Similarities between Oracle and IBM CPU-based licensing

IBM earnings missed their quarter.  IBM’s CEO, Virginia Rometty, had an internal IBM session asking employees to ‘step up’ and ‘work faster’.  I read about it online from the Wall Street Journal.  I’m puzzled, I’ve seen the IBM employee work ethic first-hand.  Conference calls at 10pm, emails at 1 or 2 am, staying up all night to get data together for a 9am meeting are all typical.  I even learned a new role because an employee planned to vacation in Tahiti and was worried about her laptop’s ability to connect.

I don’t like Sales in general, but I do like IBM Sales because I supported the SMB Sales group for years.  They kept me busy.  They made deals and it didn’t even have to involve IBM hardware, software, maintenance or labor.   IBM is also a massive reseller.  They sold what the customer wanted to buy.  I recall one client account I was on insisted on Sun hardware, and IBM put Sun hardware into the project plan for me to price.

Is it still the same after Oracle has purchased Sun?  One of the first things I noticed after the similarity between IBM and Oracle’s CPU-based software licensing – both base the licensing on cores – I noticed Oracle skews their software core factor table to favor Sun hardware.  IBM doesn’t reduce the software licensing if a client runs their software on an IBM box.

Since I enjoy working out hard-partitioned, sub-capacity licensing (huge math geek), I found that the licensing disparity is most evident here.    And since Oracle’s known for databases, let’s say it’s Oracle Enterprise and IBM’s DB2.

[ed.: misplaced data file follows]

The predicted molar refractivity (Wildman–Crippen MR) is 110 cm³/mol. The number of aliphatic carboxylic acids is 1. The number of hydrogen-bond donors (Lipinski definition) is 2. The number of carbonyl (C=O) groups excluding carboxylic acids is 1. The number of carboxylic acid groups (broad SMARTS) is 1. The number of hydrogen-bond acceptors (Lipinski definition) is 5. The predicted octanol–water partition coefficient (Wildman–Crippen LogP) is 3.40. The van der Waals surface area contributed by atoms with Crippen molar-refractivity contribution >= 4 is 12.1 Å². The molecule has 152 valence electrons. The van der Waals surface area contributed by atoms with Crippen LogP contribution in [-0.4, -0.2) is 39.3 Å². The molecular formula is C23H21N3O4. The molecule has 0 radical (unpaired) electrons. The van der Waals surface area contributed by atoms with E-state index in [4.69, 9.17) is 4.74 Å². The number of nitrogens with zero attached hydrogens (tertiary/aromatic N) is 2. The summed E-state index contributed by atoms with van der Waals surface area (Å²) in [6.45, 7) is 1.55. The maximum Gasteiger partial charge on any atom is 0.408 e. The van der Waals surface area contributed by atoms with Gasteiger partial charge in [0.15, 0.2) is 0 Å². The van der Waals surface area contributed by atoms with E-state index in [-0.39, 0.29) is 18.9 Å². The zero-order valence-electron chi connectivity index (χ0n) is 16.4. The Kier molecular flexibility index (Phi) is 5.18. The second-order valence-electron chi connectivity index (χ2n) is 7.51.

The IBM calculation for PVU licenses needed for the DB2 product slightly favors the Sparc, and that’s only based on IBM’s core multiplier found online –  http://www-01.ibm.com/software/lotus/passportadvantage/pvu_licensing_for_customers.html

Everything else about the two configs I made up is the same.


LPARs Used



Core Multiplier

IBM DB2 PVU licensing needed

Power 7 770 2 2 8 120 3840
Sparc T5-4 2 2 8 100 3200


When I compare the same hardware and talk about licensing Oracle Database Enterprise, the core multiplier from Oracle is half that of the IBM machine.  Current one at http://www.oracle.com/us/corporate/contracts/processor-core-factor-table-070634.pdf

Although we could kid around and say a Power7 is twice the machine a SparcT5 is, when it comes to the cost of licensing software, Oracle is stacking the deck by suggesting there is significant savings if you run Oracle software on Sun hardware.


LPARs Used



Core Multiplier

Oracle EE CPU licensing needed

Power 7 770 2 2 8 1.0 32
Sparc T5-4 2 2 8 0.5 16


Don’t worry – I’ve noticed some licensing quirks that are in IBM’s favor, and I’ll be blogging about them as I dig deeper.

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